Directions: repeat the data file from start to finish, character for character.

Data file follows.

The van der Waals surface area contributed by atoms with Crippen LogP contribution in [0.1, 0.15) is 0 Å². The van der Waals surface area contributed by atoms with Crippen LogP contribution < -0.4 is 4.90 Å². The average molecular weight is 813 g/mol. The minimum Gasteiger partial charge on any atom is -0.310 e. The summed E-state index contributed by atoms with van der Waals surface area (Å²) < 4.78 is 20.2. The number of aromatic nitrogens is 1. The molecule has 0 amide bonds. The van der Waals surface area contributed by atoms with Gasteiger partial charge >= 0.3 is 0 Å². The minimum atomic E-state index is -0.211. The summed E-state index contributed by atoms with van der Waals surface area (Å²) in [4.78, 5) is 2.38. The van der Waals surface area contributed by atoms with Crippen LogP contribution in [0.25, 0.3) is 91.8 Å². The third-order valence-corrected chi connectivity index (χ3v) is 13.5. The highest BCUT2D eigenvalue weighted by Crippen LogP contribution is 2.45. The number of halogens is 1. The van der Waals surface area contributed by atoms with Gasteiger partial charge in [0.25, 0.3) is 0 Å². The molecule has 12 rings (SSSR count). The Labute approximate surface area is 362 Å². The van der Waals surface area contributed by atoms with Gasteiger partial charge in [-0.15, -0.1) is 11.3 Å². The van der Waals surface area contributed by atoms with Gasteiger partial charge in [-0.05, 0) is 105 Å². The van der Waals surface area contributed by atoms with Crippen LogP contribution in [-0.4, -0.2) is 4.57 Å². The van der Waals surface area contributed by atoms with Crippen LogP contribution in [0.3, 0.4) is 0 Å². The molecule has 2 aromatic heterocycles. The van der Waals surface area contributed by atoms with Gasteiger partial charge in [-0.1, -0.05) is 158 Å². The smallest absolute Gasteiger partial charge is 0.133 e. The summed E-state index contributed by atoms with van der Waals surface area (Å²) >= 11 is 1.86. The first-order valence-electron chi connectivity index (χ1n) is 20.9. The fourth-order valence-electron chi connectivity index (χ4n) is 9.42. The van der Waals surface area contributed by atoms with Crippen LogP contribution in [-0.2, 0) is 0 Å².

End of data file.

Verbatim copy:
The van der Waals surface area contributed by atoms with Crippen LogP contribution in [0.1, 0.15) is 0 Å². The van der Waals surface area contributed by atoms with Crippen LogP contribution < -0.4 is 4.90 Å². The average molecular weight is 813 g/mol. The minimum Gasteiger partial charge on any atom is -0.310 e. The summed E-state index contributed by atoms with van der Waals surface area (Å²) < 4.78 is 20.2. The number of aromatic nitrogens is 1. The molecule has 0 amide bonds. The van der Waals surface area contributed by atoms with Gasteiger partial charge >= 0.3 is 0 Å². The minimum atomic E-state index is -0.211. The summed E-state index contributed by atoms with van der Waals surface area (Å²) in [4.78, 5) is 2.38. The van der Waals surface area contributed by atoms with Crippen LogP contribution in [0.25, 0.3) is 91.8 Å². The third-order valence-corrected chi connectivity index (χ3v) is 13.5. The highest BCUT2D eigenvalue weighted by Crippen LogP contribution is 2.45. The number of halogens is 1. The van der Waals surface area contributed by atoms with Gasteiger partial charge in [0.25, 0.3) is 0 Å². The molecule has 12 rings (SSSR count). The Labute approximate surface area is 362 Å². The van der Waals surface area contributed by atoms with Gasteiger partial charge in [-0.15, -0.1) is 11.3 Å². The van der Waals surface area contributed by atoms with Gasteiger partial charge in [-0.05, 0) is 105 Å². The van der Waals surface area contributed by atoms with Crippen LogP contribution in [-0.4, -0.2) is 4.57 Å². The van der Waals surface area contributed by atoms with Crippen LogP contribution in [0.3, 0.4) is 0 Å². The molecule has 2 aromatic heterocycles. The van der Waals surface area contributed by atoms with Gasteiger partial charge in [-0.1, -0.05) is 158 Å². The smallest absolute Gasteiger partial charge is 0.133 e. The summed E-state index contributed by atoms with van der Waals surface area (Å²) >= 11 is 1.86. The first-order valence-electron chi connectivity index (χ1n) is 20.9. The fourth-order valence-electron chi connectivity index (χ4n) is 9.42. The van der Waals surface area contributed by atoms with Crippen LogP contribution in [-0.2, 0) is 0 Å².